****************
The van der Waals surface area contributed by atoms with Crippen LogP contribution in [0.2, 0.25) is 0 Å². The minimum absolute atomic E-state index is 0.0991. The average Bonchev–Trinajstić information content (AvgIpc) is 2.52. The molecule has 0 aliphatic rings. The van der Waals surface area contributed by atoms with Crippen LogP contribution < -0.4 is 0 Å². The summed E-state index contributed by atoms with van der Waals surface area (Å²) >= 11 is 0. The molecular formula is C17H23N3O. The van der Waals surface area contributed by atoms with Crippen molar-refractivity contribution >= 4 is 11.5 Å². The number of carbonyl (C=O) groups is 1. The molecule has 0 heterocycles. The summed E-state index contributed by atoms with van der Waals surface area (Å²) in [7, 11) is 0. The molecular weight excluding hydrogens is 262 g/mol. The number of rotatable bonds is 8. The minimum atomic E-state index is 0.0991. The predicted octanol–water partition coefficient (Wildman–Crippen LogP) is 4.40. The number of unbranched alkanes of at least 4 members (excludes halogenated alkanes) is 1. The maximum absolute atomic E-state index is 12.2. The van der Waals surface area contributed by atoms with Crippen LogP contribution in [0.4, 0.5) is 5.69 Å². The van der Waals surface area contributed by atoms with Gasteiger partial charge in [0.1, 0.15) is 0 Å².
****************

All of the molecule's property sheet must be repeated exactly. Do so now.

The van der Waals surface area contributed by atoms with Crippen LogP contribution in [0.2, 0.25) is 0 Å². The minimum absolute atomic E-state index is 0.0991. The average Bonchev–Trinajstić information content (AvgIpc) is 2.52. The molecule has 0 aliphatic rings. The van der Waals surface area contributed by atoms with Crippen LogP contribution < -0.4 is 0 Å². The summed E-state index contributed by atoms with van der Waals surface area (Å²) >= 11 is 0. The molecular formula is C17H23N3O. The van der Waals surface area contributed by atoms with Crippen molar-refractivity contribution >= 4 is 11.5 Å². The number of carbonyl (C=O) groups is 1. The molecule has 0 heterocycles. The summed E-state index contributed by atoms with van der Waals surface area (Å²) in [7, 11) is 0. The molecular weight excluding hydrogens is 262 g/mol. The number of rotatable bonds is 8. The minimum atomic E-state index is 0.0991. The predicted octanol–water partition coefficient (Wildman–Crippen LogP) is 4.40. The number of unbranched alkanes of at least 4 members (excludes halogenated alkanes) is 1. The maximum absolute atomic E-state index is 12.2. The van der Waals surface area contributed by atoms with Crippen LogP contribution in [0.4, 0.5) is 5.69 Å². The van der Waals surface area contributed by atoms with Gasteiger partial charge in [0.1, 0.15) is 0 Å².